WATERVILLE — Mark Tipton remembers going to a video store when he was young and renting Charlie Chaplin movies. Given the career Tipton would go on to have, it’s not surprising to hear where he found fault with the silent movie.

The music.

“I listened to the music that was provided, and I just thought it was a little boring and redundant,” Tipton said, “and I thought I’d like to try to spice it up a little bit.”

Tipton, who lives in Ellsworth and is the development director at the Criterion Theatre in Bar Harbor, went on to study classical music at Oberlin College in Ohio and beyond, and he made good on wanting to spice up the score in silent movies. He’s written about two dozen and frequently performs the compositions live during screenings of the films.

“We actually just performed one at the Strand in Rockland,” he said, adding it was “Robin Hood” from 1922. “We had a very enthusiastic crowd.”

Tipton and his group — Les Sorciers Perdus, which translates to The Lost Wizards — will be coming back to the Maine International Film Festival on Wednesday to play a new score for the silent film “7th Heaven.”

The 1927 film was one of three films to be nominated for Best Picture at the inaugural Academy Awards held in 1929. While it didn’t win that award, it did clean up elsewhere. Actress Janet Gaynor won the first ever Best Actress award, and director Frank Borzage and screenwriter Benjamin Glazer each won the hardware in their respective categories.

The film is set in Paris just before World War I begins. It is a love story between a poor street sweeper and a prostitute. It was critically acclaimed upon its release and still boasts a 100 percent rating on the review-aggregation website Rotten Tomatoes.

Les Sorciers Perdus played at last year’s festival, performing the score to another 1927 silent movie, “Sunrise.”

“I just thought it would be a fun project to take on,” Tipton said. “Maybe I’d do one or two films. At this point it’s been a while.”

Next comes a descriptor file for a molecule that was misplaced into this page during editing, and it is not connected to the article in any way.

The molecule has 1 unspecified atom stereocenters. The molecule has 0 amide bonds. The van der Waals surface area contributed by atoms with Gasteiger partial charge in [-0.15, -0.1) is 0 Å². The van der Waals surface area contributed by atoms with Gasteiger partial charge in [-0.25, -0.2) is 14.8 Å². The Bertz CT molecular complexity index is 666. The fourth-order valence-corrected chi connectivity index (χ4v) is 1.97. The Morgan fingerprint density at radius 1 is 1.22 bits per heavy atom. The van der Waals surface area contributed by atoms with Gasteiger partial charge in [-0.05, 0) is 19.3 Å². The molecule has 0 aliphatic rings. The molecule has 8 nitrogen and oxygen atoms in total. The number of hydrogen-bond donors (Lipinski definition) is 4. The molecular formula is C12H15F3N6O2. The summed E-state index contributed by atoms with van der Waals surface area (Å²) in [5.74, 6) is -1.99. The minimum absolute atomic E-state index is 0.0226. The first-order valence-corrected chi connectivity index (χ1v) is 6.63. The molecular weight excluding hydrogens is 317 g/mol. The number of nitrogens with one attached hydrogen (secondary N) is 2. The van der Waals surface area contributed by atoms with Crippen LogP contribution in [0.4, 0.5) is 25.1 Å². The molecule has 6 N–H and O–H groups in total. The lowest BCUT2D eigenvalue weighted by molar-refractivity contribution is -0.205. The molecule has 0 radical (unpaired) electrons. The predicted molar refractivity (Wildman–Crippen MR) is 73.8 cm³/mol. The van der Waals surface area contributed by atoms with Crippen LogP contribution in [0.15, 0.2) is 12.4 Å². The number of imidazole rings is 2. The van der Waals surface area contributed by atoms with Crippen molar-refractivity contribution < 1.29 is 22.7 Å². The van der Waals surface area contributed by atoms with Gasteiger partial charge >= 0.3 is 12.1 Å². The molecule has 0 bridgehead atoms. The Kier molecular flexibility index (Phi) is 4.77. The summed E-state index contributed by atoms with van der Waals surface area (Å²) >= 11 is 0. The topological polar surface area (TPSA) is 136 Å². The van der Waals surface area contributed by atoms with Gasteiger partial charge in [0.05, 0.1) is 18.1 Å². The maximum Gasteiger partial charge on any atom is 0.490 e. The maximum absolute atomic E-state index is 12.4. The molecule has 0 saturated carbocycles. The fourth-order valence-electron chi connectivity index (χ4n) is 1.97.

Festival Programmer Ken Eisen praised Tipton’s scores, saying they bring a different experience to the audience.

“It becomes more than just watching a movie somehow,” Eisen said.

Silent films were never meant to be seen without accompanying music, Eisen said, and in the past they were always shown with live music — full orchestras in the big cities down to just a single piano in the small towns.

“If you’re showing it without music, you’re not really showing it,” he said.

“Sunrise” is one of the great classics of silent cinema, Eisen said. “7th Heaven” isn’t as well known, but he called it “absolutely fantastic.”

There is “incredible beauty and cinematic wonder in silent films,” he said, but while most people know silent film stars Charlie Chaplin and Buster Keaton, there are many more “wonderful and timeless” silent films for audiences to enjoy. Silent films can be “visually beautiful” in a way films made after that era can’t be, he said, and they gave directors room to work in unique visual ways.

“I think audiences are going to be enchanted by it,” Eisen said of the film.

Tipton, who plays the trumpet, said his passion for that era of music was inspired by a person he worked with in Brooklyn: Vince Giordano, who specializes in 1920s and 1930s jazz. Tipton said Giordano had thousands of recordings of music that accompanied silent films.